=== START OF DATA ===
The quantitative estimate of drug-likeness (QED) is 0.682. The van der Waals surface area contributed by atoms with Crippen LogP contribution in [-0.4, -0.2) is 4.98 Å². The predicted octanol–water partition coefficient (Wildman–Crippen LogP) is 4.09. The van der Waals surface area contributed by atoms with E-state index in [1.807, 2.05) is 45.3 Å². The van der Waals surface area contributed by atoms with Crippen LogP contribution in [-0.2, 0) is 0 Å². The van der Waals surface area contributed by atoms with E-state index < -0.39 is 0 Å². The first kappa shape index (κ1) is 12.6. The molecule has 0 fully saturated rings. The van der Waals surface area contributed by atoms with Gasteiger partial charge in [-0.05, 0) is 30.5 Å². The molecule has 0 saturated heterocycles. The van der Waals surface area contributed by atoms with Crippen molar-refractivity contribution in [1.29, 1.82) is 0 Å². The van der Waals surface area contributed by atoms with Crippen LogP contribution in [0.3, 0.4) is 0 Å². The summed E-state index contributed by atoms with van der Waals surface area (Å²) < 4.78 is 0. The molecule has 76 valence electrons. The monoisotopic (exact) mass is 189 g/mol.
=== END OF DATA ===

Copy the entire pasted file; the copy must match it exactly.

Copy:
The quantitative estimate of drug-likeness (QED) is 0.682. The van der Waals surface area contributed by atoms with Crippen LogP contribution in [-0.4, -0.2) is 4.98 Å². The predicted octanol–water partition coefficient (Wildman–Crippen LogP) is 4.09. The van der Waals surface area contributed by atoms with E-state index in [1.807, 2.05) is 45.3 Å². The van der Waals surface area contributed by atoms with Crippen LogP contribution in [-0.2, 0) is 0 Å². The van der Waals surface area contributed by atoms with E-state index < -0.39 is 0 Å². The first kappa shape index (κ1) is 12.6. The molecule has 0 fully saturated rings. The van der Waals surface area contributed by atoms with Gasteiger partial charge in [-0.05, 0) is 30.5 Å². The molecule has 0 saturated heterocycles. The van der Waals surface area contributed by atoms with Crippen molar-refractivity contribution in [1.29, 1.82) is 0 Å². The van der Waals surface area contributed by atoms with Crippen LogP contribution in [0.3, 0.4) is 0 Å². The summed E-state index contributed by atoms with van der Waals surface area (Å²) < 4.78 is 0. The molecule has 76 valence electrons. The monoisotopic (exact) mass is 189 g/mol.